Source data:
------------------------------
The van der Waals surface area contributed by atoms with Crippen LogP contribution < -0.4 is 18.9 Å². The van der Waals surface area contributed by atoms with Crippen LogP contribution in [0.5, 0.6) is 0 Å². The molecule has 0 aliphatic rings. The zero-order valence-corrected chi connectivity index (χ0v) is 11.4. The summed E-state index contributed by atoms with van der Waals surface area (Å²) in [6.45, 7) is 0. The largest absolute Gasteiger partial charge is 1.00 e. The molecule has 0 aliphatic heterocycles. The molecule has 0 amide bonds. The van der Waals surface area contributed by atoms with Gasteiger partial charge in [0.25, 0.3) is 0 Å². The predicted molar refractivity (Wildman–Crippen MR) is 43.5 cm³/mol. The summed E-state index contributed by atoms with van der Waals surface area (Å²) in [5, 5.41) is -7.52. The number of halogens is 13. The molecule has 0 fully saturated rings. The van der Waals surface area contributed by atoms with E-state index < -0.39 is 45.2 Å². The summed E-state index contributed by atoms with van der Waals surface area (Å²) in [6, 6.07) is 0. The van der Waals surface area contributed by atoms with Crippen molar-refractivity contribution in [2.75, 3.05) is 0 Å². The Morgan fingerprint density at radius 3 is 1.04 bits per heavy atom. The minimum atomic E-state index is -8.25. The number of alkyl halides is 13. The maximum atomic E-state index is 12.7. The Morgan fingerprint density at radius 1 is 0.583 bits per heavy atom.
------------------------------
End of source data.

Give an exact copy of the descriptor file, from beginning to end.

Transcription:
The van der Waals surface area contributed by atoms with Crippen LogP contribution < -0.4 is 18.9 Å². The van der Waals surface area contributed by atoms with Crippen LogP contribution in [0.5, 0.6) is 0 Å². The molecule has 0 aliphatic rings. The zero-order valence-corrected chi connectivity index (χ0v) is 11.4. The summed E-state index contributed by atoms with van der Waals surface area (Å²) in [6.45, 7) is 0. The largest absolute Gasteiger partial charge is 1.00 e. The molecule has 0 aliphatic heterocycles. The molecule has 0 amide bonds. The van der Waals surface area contributed by atoms with Gasteiger partial charge in [0.25, 0.3) is 0 Å². The predicted molar refractivity (Wildman–Crippen MR) is 43.5 cm³/mol. The summed E-state index contributed by atoms with van der Waals surface area (Å²) in [5, 5.41) is -7.52. The number of halogens is 13. The molecule has 0 fully saturated rings. The van der Waals surface area contributed by atoms with E-state index < -0.39 is 45.2 Å². The summed E-state index contributed by atoms with van der Waals surface area (Å²) in [6, 6.07) is 0. The van der Waals surface area contributed by atoms with Crippen molar-refractivity contribution in [2.75, 3.05) is 0 Å². The Morgan fingerprint density at radius 3 is 1.04 bits per heavy atom. The minimum atomic E-state index is -8.25. The number of alkyl halides is 13. The maximum atomic E-state index is 12.7. The Morgan fingerprint density at radius 1 is 0.583 bits per heavy atom.